Policy G3

Policy G3: Creation of the Emerald Network

An Emerald Network is identified, as shown on Proposals Map 3, which comprises sites of wildlife interest within Our Neighbourhood linked by public rights of way or pavements. These sites are:

  1. Observatory Hill; and
  2. Flass Vale; and
  3. Wharton Park; and
  4. Aykley Heads; and
  5. Hoppers Wood; and
  6. The Sands riverbanks; and
  7. St Margaret’s cemetery and allotments; and
  8. Peninsular Woodlands; and
  9. The Racecourse riverbanks; and
  10. Pelaw Wood (the part that lies in Our Neighbourhood); and
  11. Houghall; and
  12. Maiden Castle; and
  13. Hollinside Wood, Great High Wood, Little High Wood, Blaid’s Wood, dene connecting to Low Burnhall Wood; and
  14. Durham University Botanic Gardens; and
  15. Low Burnhall Wood; and
  16. Farewellhall Wood (the part that lies in Our Neighbourhood); and
  17. Baxter Wood (the part that lies in Our Neighbourhood).

Proposals for the purpose of improving the biodiversity of sites in the Emerald Network will be supported.

Proposals for the purpose of improving the amenity of sites in the Emerald Network, or for improving existing footpaths within or between these sites, or providing additional footpaths within or between these sites, particularly for improving accessibility for people with a disability, will be supported as long as they cause no significant harm to the biodiversity of these sites.

4.109 The Emerald Network comprises designated wildlife sites (such as Local Nature Reserves, Local Wildlife Sites, and Ancient Woodland Sites), key green sites (such as parks and gardens), and the River Wear and the riverbanks. The sites are connected by public rights of way or pavements. In some cases the existing PROW or pavement may skirt the site rather than provide access into the site. Other Local Wildlife sites in Our Neighbourhood have not been included in the Emerald Network as they are not accessible by public rights of way or pavements, e.g. Moorhouse Wood and Borehole Wood. The Emerald Network includes the only sites that meet the above criteria in Our Neighbourhood (see the assessment of open spaces in Our Neighbourhood undertaken for this Neighbourhood Plan – Durham City Neighbourhood Planning Forum, 2018). This policy does not provide public access to these sites if such access is currently restricted by the site owners. Any provision of public access to a site is at the discretion of the owner. The Emerald Network is only part of the green infrastructure within Our Neighbourhood. The Emerald Network also links to a number of sites of wildlife interest that lie immediately adjacent to Our Neighbourhood. These comprise: part of Baxter Wood, part of Farewellhall Wood, Old Durham Gardens, part of Pelaw Wood, Frankland Wood and Kepier Wood.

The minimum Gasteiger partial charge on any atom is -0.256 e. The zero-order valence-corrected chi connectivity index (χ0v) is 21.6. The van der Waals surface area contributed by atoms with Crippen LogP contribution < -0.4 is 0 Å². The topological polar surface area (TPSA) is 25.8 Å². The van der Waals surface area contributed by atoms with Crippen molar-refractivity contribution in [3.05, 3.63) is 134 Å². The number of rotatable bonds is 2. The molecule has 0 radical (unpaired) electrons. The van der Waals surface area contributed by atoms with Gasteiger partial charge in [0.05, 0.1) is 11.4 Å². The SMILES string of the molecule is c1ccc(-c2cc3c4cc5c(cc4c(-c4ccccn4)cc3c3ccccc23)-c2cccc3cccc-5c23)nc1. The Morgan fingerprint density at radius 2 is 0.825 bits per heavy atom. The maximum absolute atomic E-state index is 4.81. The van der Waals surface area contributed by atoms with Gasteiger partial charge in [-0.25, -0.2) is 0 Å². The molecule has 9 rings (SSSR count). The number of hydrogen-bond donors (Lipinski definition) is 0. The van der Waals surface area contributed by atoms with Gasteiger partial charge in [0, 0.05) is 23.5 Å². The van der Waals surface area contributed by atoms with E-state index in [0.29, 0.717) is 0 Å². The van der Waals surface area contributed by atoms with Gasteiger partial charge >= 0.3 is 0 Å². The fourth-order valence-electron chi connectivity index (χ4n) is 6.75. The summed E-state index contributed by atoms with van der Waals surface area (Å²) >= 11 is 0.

4.110 The purpose of the Emerald Network is to encourage people (residents, visitors and tourists) to visit key wildlife sites in Our Neighbourhood for the leisure and health benefits they provide. The ‘Looking Forwards’ initiative 6 outlines how the Emerald Network could be set up.


4.111 The idea for an Emerald Network developed from discussion between the Forum and the Friends of Flass Vale (comprising a membership of 250 people). It builds on policy R13 ‘River Wear Walkway’ from the City of Durham Local Plan saved policies and incorporates policies E5, E26 and T21. Policy R13 was developed by the Council into the idea of a Necklace Park but this idea was never implemented.

4.112 The benefits of the Emerald Network include:

  1. improving the image of the City by proving an extra tourist attraction
  2. providing a leisure asset for local people, and thus improving their well being
  3. counteracting the fragmentation of wildlife habitat within the City: fragmentation has been shown to reduce plant and animals populations to levels where they risk becoming extinct
  4. promoting and improving access rights and the Public Rights of Way network through the City
  5. maintaining links with the wider countryside and seeking to improve wildlife corridors to designated sites such as the Deerness Valley, Bearpark and Croxdale Woods and Brasside/Low Newton wetlands.

4.113 The Emerald Network would complement other trails being set up by Durham County Council or other organisations.

Proposals Map 3: Emerald Network

An interactive version of this map is available at http://maps.durhamcity.org.uk/npf/Proposals_Map_3.php

Next section: Policy G4: Enhancing the Beneficial Use of the Green Belt

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